What is power of attorney and when is it important?
A power of attorney is a document in which one person known as ‘the donor’, gives another person, known as the ‘the attorney’, the power to act on his or her behalf and in his or her name and best interest.
22 March 2018
This gives the attorney legal power to deal with third parties on the donors behalf. It may be general matters, such as paying your mortgage or limited to certain defined purposes, such as organising care or treatment.
What are the two different powers which may be given?
Ordinary powers - This may be general power to do things on behalf of the donor, limited to their property and/or financial affairs, while the donor still has mental capacity.
Lasting power of attorney (LPA) - This gives the individual responsibility and permission to act on behalf of an individual in the event of the loss of mental capacity. This authorises a decision maker regarding the donor’s property and financial affairs and may also be used to authorise decisions on the donor’s health and welfare.
There are two types of LPA’s: property and financial affairs LPA and health and welfare LPA.
How do I set up a lasting power of attorney (LPA)?
In order to make a lasting power of attorney, you must still have the mental capacity to make decisions for yourself.
If this is the case, then the following steps are likely to be taken:
- Choose your attorney- you can have more than one.
- Prepare a power of attorney application form. It is advisable to seek legal assistance if you are unsure about how to go about the process.
- Register the LPA at the Office of the Public Guardian. Registration can take up to ten weeks costs £82 per LPA document to register as of March 2018. However, this could be potentially waived or reduced if you are entitled to certain means tested benefits or have a low income.
[h2faq]Why would I need a power of attorney?
In the event of you losing your mental capacity or you are unable to conduct your own affairs, such as being in hospital, a power of attorney gives legal power to another person to conduct such affairs on your behalf.
Appointing an attorney whilst still capable of making decisions allows you the opportunity to select a person you feel comfortable with to take charge and protect you and your assets.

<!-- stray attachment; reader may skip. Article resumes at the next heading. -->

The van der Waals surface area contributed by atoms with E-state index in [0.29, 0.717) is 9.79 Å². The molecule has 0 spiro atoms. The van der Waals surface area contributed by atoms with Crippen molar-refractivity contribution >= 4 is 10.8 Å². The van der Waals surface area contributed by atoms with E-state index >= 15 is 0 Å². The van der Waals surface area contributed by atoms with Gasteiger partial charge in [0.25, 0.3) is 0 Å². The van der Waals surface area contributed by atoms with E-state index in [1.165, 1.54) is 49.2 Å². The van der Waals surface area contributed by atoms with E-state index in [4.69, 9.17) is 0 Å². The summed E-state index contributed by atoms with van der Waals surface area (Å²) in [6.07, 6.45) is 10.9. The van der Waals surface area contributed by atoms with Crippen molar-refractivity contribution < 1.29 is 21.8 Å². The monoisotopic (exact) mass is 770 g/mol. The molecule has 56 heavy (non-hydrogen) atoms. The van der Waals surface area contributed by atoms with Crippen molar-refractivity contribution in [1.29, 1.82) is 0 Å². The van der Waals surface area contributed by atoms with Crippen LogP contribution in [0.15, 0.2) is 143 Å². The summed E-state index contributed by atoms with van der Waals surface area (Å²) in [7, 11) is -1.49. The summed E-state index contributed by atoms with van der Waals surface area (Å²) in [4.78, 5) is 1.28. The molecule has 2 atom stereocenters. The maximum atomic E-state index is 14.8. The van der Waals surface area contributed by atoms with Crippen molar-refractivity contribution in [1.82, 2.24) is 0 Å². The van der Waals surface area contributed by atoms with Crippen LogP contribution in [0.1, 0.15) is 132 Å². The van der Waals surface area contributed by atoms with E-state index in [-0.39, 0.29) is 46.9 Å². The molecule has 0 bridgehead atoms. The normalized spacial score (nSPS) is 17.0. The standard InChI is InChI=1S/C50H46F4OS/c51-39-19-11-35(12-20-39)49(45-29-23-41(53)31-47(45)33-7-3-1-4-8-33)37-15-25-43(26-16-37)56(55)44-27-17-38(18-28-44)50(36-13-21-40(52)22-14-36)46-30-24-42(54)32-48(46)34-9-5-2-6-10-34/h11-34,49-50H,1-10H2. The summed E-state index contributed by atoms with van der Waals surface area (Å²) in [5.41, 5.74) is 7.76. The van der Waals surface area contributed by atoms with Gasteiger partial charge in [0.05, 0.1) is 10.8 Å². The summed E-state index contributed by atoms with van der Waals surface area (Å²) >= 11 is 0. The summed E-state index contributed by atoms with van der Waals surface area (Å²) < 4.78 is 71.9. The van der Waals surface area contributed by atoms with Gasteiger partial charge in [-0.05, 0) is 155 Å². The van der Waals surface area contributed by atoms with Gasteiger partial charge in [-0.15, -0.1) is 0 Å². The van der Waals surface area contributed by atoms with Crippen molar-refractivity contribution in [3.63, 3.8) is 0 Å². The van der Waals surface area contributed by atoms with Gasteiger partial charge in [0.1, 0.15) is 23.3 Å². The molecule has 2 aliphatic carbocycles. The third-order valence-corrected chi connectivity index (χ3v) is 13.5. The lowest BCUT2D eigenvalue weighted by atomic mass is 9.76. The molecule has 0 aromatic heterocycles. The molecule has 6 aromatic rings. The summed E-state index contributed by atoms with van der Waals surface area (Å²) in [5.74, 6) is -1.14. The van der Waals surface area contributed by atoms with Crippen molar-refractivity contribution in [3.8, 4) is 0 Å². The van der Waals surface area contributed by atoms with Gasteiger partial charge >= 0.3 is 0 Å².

[h2faq]What does a power of attorney do?
Depending on the powers given to the attorney, their duties may include the following tasks:
- Looking after bank accounts and financial affairs, including investments.
- Deciding where you may live.
- Having access to personal information.
- Making decisions about your day-to-day personal care or healthcare.
[h2faq]Can someone take away your power of attorney?
You, as the donor, can revoke your power of attorney whenever you want as long as you are mentally competent. Alternatively, if you have lost mental capacity and a court determines that your attorney(s) is abusing his authority or violating his duties as an attorney, the court can revoke the power of attorney and appoint someone else in their place.
What happens when you have power of attorney and a person dies?
When the donor dies your power as an attorney ends.
This means, if you have been acting as an Attorney under that LPA, you will no longer have the authority to manage the late donor’s affairs. After death, the executor of the estate handles all financial and legal matters, according to the provisions of the will.
Can a power of attorney abuse their powers?
The majority of attorneys act with integrity, however there may be circumstances where the attorney is abusing their powers or does not know how to act in the donor’s best interest.
The OPG will investigate and if necessary escalate the matter by referring it on to the police to investigate further. The OPG can also give guidance to an attorney on how they should be exercising their powers. Or refer the matter on to the Court of Protection to have the LPA revoked.
Can a power of attorney take my money? Or change my bank account?
When you give someone power of attorney to accomplish tasks on your behalf, his actions have the same legal authority as if you had taken those same actions. For example, when you aren't able to manage your bank accounts, a power of attorney can help. Therefore, if you give your attorney authority to access your bank accounts, he can take money from the account.
However, your attorney has a legal duty to act in your best interest, so he can't use the money for his own benefit. If he does, then please contact the Compliance Unit of the Office of the Public Guardian (OPG).
All information was correct at the time of publication.